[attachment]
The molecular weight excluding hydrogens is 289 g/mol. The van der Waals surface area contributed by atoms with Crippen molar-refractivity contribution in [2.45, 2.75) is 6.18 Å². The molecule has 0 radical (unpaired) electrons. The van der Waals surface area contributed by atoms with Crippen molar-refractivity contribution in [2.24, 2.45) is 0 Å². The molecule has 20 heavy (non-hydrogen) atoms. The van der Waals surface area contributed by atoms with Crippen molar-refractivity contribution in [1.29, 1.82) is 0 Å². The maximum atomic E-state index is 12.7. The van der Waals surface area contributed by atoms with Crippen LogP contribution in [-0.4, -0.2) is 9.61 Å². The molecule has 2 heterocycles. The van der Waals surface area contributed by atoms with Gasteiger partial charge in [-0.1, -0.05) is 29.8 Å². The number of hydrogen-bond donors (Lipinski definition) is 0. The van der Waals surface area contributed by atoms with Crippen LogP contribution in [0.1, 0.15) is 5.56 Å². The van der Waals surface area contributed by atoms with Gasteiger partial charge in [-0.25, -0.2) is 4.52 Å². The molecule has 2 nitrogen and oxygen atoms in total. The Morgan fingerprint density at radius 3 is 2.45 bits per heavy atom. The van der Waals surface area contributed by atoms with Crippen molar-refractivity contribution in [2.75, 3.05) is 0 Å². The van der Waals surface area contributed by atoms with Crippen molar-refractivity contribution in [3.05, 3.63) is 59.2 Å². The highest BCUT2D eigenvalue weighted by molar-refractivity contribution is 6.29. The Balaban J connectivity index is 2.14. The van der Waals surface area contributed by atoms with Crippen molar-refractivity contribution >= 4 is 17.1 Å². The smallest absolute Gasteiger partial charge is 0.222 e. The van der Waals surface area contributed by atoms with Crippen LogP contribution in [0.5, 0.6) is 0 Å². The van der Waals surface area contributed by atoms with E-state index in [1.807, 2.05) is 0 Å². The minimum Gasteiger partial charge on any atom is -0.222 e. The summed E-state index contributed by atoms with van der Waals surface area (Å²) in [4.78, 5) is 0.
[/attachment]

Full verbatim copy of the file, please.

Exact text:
The molecular weight excluding hydrogens is 289 g/mol. The van der Waals surface area contributed by atoms with Crippen molar-refractivity contribution in [2.45, 2.75) is 6.18 Å². The molecule has 0 radical (unpaired) electrons. The van der Waals surface area contributed by atoms with Crippen molar-refractivity contribution in [2.24, 2.45) is 0 Å². The molecule has 20 heavy (non-hydrogen) atoms. The van der Waals surface area contributed by atoms with Crippen molar-refractivity contribution in [1.29, 1.82) is 0 Å². The maximum atomic E-state index is 12.7. The van der Waals surface area contributed by atoms with Crippen LogP contribution in [-0.4, -0.2) is 9.61 Å². The molecule has 2 heterocycles. The van der Waals surface area contributed by atoms with Gasteiger partial charge in [-0.1, -0.05) is 29.8 Å². The number of hydrogen-bond donors (Lipinski definition) is 0. The van der Waals surface area contributed by atoms with Crippen LogP contribution in [0.1, 0.15) is 5.56 Å². The van der Waals surface area contributed by atoms with Gasteiger partial charge in [-0.25, -0.2) is 4.52 Å². The molecule has 2 nitrogen and oxygen atoms in total. The Morgan fingerprint density at radius 3 is 2.45 bits per heavy atom. The van der Waals surface area contributed by atoms with Crippen molar-refractivity contribution in [2.75, 3.05) is 0 Å². The van der Waals surface area contributed by atoms with Crippen molar-refractivity contribution in [3.05, 3.63) is 59.2 Å². The highest BCUT2D eigenvalue weighted by molar-refractivity contribution is 6.29. The Balaban J connectivity index is 2.14. The van der Waals surface area contributed by atoms with Crippen molar-refractivity contribution >= 4 is 17.1 Å². The smallest absolute Gasteiger partial charge is 0.222 e. The van der Waals surface area contributed by atoms with Crippen LogP contribution in [0.5, 0.6) is 0 Å². The van der Waals surface area contributed by atoms with E-state index in [1.807, 2.05) is 0 Å². The minimum Gasteiger partial charge on any atom is -0.222 e. The summed E-state index contributed by atoms with van der Waals surface area (Å²) in [4.78, 5) is 0.